U.S. organic sales hit a record $52.5 billion in 2018, up 6.3% from the previous year, and The Packer’s Fresh Trends 2019 consumer survey indicates the growth of organic produce in particular is poised to continue.
Fifty-seven percent of respondents said they would purchase organic produce if price were no object. Typically, however, price is a key consideration for consumers contemplating an organic purchase.
Sixty percent of shoppers who bought organic in the last 12 months said they weigh any extra cost versus the perceived advantage to their health. How much more consumers are willing to pay varies.
Roughly one-third of shoppers said they would pay less than 10% more for organic, and another 31% of shoppers said they would pay 10-24% more. Those numbers were fairly consistent between the different income brackets, from $25,000 or less at the low end to $100,000 or more at the high end.
Consumers across all age groups expressed a willingness to pay 10-24% more for organics, from shoppers 18-39 (32%) to 40-49 (40%) to shoppers 50-58 (27%) to shoppers 59-plus (26%).
Beyond that, younger consumers were most willing to pay more organic, with 19% saying they’d pay 25-49% more.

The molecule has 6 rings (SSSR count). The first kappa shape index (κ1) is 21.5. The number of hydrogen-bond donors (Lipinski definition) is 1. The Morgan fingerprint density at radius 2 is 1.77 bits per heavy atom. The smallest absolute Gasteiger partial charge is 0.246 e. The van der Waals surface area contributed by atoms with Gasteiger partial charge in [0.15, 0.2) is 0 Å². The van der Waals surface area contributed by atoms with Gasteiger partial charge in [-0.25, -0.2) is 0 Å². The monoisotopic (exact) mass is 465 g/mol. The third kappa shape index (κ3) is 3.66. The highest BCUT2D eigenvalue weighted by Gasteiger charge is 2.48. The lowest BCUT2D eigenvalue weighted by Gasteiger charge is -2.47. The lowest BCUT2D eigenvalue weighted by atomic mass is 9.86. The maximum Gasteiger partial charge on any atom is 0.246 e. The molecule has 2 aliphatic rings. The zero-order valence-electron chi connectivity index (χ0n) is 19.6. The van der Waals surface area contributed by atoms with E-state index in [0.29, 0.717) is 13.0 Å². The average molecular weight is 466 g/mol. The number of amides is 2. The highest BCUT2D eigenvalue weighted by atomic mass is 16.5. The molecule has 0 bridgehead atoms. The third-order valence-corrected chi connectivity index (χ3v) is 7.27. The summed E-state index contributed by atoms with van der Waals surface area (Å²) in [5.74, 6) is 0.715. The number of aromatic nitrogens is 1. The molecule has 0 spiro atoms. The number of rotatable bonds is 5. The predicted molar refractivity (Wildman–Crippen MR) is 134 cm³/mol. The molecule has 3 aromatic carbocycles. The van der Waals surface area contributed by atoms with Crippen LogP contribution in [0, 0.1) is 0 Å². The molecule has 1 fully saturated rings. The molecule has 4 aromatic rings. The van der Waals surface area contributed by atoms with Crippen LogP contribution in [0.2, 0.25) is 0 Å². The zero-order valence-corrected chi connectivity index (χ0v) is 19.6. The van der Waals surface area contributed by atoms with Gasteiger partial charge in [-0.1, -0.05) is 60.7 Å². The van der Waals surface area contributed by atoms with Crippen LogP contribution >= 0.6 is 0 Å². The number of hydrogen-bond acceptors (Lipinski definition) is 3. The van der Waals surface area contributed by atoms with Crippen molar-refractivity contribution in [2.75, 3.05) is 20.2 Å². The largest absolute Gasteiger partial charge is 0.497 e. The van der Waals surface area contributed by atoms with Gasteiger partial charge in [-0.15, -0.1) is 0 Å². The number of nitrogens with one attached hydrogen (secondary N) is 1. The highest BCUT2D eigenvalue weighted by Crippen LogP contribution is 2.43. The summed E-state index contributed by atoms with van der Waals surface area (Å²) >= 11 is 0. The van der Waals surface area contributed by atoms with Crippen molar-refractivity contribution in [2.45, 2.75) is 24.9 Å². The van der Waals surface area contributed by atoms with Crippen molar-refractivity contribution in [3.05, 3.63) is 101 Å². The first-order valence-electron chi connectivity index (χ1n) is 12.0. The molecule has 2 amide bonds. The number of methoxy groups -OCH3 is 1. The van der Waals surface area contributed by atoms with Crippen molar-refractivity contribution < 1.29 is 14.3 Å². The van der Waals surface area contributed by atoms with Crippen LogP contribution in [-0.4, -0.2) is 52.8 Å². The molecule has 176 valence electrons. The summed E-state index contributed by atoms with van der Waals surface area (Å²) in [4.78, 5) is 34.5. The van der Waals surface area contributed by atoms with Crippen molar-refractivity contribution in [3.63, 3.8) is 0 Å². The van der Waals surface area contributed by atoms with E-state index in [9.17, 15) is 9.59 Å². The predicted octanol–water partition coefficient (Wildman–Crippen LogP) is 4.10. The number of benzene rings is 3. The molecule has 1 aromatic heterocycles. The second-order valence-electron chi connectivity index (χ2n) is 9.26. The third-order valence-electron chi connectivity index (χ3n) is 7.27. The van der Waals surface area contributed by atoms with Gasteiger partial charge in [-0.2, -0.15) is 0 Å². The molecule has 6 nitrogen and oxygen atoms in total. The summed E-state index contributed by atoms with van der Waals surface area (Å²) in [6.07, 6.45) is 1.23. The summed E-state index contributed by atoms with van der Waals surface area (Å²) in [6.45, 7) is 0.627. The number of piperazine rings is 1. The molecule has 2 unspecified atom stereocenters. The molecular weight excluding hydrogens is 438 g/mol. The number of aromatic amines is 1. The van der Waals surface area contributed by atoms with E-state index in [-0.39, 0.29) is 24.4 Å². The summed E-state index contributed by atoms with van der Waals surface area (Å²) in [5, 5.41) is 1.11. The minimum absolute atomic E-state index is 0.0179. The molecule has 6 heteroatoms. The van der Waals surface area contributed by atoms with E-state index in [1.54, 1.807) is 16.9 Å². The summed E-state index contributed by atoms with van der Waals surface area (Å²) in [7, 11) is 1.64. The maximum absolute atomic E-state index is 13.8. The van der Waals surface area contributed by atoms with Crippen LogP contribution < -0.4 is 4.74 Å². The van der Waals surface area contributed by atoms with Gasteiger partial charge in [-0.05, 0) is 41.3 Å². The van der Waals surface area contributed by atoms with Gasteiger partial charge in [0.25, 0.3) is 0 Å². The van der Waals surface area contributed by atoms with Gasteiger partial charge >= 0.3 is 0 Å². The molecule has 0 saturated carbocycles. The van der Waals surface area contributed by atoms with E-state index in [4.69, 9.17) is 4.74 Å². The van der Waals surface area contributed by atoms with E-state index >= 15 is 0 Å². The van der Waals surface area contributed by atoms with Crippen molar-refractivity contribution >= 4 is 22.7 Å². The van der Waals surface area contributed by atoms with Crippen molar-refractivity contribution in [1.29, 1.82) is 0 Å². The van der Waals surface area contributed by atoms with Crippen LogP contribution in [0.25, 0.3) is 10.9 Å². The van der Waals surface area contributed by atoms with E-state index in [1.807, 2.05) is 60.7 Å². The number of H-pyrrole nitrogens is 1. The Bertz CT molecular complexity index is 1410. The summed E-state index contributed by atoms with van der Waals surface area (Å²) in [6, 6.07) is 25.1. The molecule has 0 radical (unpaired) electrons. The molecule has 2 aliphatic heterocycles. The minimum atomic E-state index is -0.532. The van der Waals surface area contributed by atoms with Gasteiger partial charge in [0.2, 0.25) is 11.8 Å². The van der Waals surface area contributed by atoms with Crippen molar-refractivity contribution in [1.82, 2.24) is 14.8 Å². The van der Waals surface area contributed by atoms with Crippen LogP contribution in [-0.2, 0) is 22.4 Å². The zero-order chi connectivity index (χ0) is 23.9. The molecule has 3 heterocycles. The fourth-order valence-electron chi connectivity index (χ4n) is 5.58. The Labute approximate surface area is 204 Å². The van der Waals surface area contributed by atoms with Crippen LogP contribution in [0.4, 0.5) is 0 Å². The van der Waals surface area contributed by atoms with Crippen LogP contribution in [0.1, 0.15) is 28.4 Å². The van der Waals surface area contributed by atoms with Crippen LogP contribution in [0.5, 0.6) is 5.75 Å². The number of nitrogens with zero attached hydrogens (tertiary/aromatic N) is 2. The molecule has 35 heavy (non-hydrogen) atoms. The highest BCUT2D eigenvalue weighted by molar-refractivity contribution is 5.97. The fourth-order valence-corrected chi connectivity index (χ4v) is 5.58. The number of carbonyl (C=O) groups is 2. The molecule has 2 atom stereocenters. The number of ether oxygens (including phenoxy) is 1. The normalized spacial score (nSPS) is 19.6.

The top reasons given for purchasing organic produce were nutrient content/personal health (48%), environmental/social responsibility (34%), and food safety/avoiding chemicals (60%).
Organic category growth overall
Organic food sales last year were $47.9 billion, an increase of 5.9% from 2017, according to the Organic Trade Association. More than one-third of organic food sales come from fruits and vegetables. Produce sales — including all forms, not just fresh — were $17.4 billion in 2018, up 5.6%.
“Organic is now considered mainstream, but the attitudes surrounding organic are anything but status quo,” OTA executive director and CEO Laura Batcha said in a news release. “In 2018, there was a notable shift in the mindset of those working in organic toward collaboration and activism to move the needle on the role organic can play in sustainability and tackling environmental initiatives.
“Activism is a natural reaction from an industry that is really close to the consumer,” Batcha said. “When we are in an environment where government is not moving fast enough, the industry is choosing to move to meet the consumer rather than get stalled.”
The United Fresh Produce Association, in its FreshFacts on Retail report about 2018, provided some context on the growth of organic fresh produce in particular.
Organic sales of fresh produce in 2018 were $5.6 billion, up 8.7%. Organic fresh vegetable sales were up 7.1%, organic fresh fruit sales were up 10.7%, and organic fresh herbs/spices sales were up 7.9%.